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Maturation, playing position and genetic variation: injury risk factors in high-level youth soccer

Hall, E (2020) Maturation, playing position and genetic variation: injury risk factors in high-level youth soccer. Doctoral thesis, Liverpool John Moores University.

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The negative impact of injury on the development of youth soccer players (YSP) means that efforts must be made to prevent and control their occurrence. Although a range of risk factors have been investigated in YSP, they remain poorly understood due to limitations with previous studies (as discussed in Chapter Two). Greater understanding of the factors affecting injury risk could help identify and improve management of ‘at risk’ players, thus improving the likelihood of them reaching their full potential of a professional contract. Accordingly, the overriding aim of this thesis was to investigate the association of potentially key risk factors with injury risk in a large cohort of high-level YSP from academies within eight professional clubs from four different countries, across two continents. For all four experimental chapters in this thesis, injuries were prospectively recorded over the course of a single season in high-level YSP to determine (i) whether the rate of these injuries varied in YSP between different nations; (ii) if maturation status, playing position and/or genetic variation were associated with injury risk in YSP. The injury audit (Chapter Three) revealed that non-contact injuries to skeletal muscle were amongst those frequently recorded, with most injuries located in the lower limb. The Under-14 (U14) and U16 age groups suffered relatively more severe injuries, with minimal differences in injury rate between nations. Thus, Chapter Three indicated that more severe injuries occurred around the timing of biological maturation, suggesting an association of maturation status with injury in YSP. When this hypothesis was tested directly in Chapter Four, maturation status (pre-, mid- and post- peak height velocity [PHV], estimated by maturity offset) was indeed associated with injury risk, where soft-tissue, ligament/tendon and thigh injuries were more prevalent in post-PHV than pre- and mid-PHV, and muscle injuries were more prevalent in post- than pre-PHV. With all injuries combined, post-PHV missed more days in the season than pre-PHV. Thus, the results from this chapter strongly suggest that post-PHV are at greatest risk of injury, and miss more of the season due to injury than pre- and mid- PHV. Having identified a maturation-dependent link with injury risk in YSP, Chapter Five investigated whether there was an association between playing positon and injuries solely in post-PHV YSP (due to the greater prevalence and severity of injuries in post- vs. pre-PHV, and the fact that playing position is more firmly defined at post-PHV). Prevalence and severity did not differ between outfield positions, but relatively fewer goalkeepers suffered thigh injuries than lateral and forward players combined. These data indicate injury prevention strategies should be similar for outfield players in post-PHV, but should focus on preventing thigh injuries particularly for lateral and forward players. Finally, the results from Chapter Six showed that three single nucleotide polymorphisms (SNPs), i.e. COL5A1 rs12722, EMILIN1 rs2289360 and VEGFA rs2010963, were associated with injury prevalence in pre- and post-PHV combined, and that more SNPs were individually associated with injury risk in post- vs. pre-PHV. When combining those SNPs that were individually associated with injury risk, injured YSP demonstrated a worse polygenic profile (in terms of more ‘at risk’ genotypes) than uninjured YSP regarding non-contact and non-contact soft-tissue injuries, while pre- and post-PHV YSP had similar polygenic profiles. These data indicate a maturation-dependent influence of individual SNPs on injury, i.e. the environment likely interacts with genetic predisposition for injury more so in post-PHV YSP, when the intensity of training/match-play is greater than it is for pre-PHV YSP. The results from this thesis clearly identify post-PHV as being at higher risk of injury than their biologically younger counterparts, and that injury risk is similar between countries in this under-researched and important population. The results also show that playing position in physically mature YSP has minimal influence on injury risk but that genetic variation appears to be linked with the likelihood of suffering certain injuries, as well as the severity of those injuries. These novel findings could be used to help identify and manage ‘at risk’ YSP in order to reduce the burden of injury, thus increasing the chance of talented YSP reaching their full potential of a professional playing career.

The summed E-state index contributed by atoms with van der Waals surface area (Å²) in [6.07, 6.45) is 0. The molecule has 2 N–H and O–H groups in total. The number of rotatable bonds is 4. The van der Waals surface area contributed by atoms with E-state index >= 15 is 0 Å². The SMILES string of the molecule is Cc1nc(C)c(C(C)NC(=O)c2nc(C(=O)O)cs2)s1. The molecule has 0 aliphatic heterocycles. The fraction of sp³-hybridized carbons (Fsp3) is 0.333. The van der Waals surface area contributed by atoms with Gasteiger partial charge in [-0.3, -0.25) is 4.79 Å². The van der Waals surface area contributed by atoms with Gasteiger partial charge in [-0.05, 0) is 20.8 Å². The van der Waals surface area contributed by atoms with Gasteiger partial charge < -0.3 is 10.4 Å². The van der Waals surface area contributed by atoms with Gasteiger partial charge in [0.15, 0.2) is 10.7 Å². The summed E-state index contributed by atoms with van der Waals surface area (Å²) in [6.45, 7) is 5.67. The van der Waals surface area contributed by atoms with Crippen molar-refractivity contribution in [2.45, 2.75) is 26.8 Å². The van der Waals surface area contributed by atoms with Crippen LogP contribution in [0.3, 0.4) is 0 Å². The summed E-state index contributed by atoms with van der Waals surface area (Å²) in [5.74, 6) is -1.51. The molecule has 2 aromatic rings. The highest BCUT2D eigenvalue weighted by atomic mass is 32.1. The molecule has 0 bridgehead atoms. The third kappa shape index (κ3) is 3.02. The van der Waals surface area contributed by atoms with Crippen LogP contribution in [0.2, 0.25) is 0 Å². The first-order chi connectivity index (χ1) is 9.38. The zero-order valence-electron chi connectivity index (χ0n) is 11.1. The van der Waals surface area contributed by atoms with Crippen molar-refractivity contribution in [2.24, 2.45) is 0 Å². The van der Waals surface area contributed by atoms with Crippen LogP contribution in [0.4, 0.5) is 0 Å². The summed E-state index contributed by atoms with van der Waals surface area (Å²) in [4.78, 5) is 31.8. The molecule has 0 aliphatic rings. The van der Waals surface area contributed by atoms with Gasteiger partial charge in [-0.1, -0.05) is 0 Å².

Item Type: Thesis (Doctoral)
Uncontrolled Keywords: Physiology; Soccer; Sport; Genetics; Maturation; Injury; Youth; Epidemiology
Subjects: R Medicine > RC Internal medicine > RC1200 Sports Medicine
Divisions: Sport & Exercise Sciences
Date Deposited: 24 Mar 2020 09:11
Last Modified: 08 Nov 2022 15:06
DOI or ID number: 10.24377/LJMU.t.00012579
Supervisors: Erskine, RM, Drust, B, Morton, JP and Williams, AG
URI: https://researchonline.ljmu.ac.uk/id/eprint/12579
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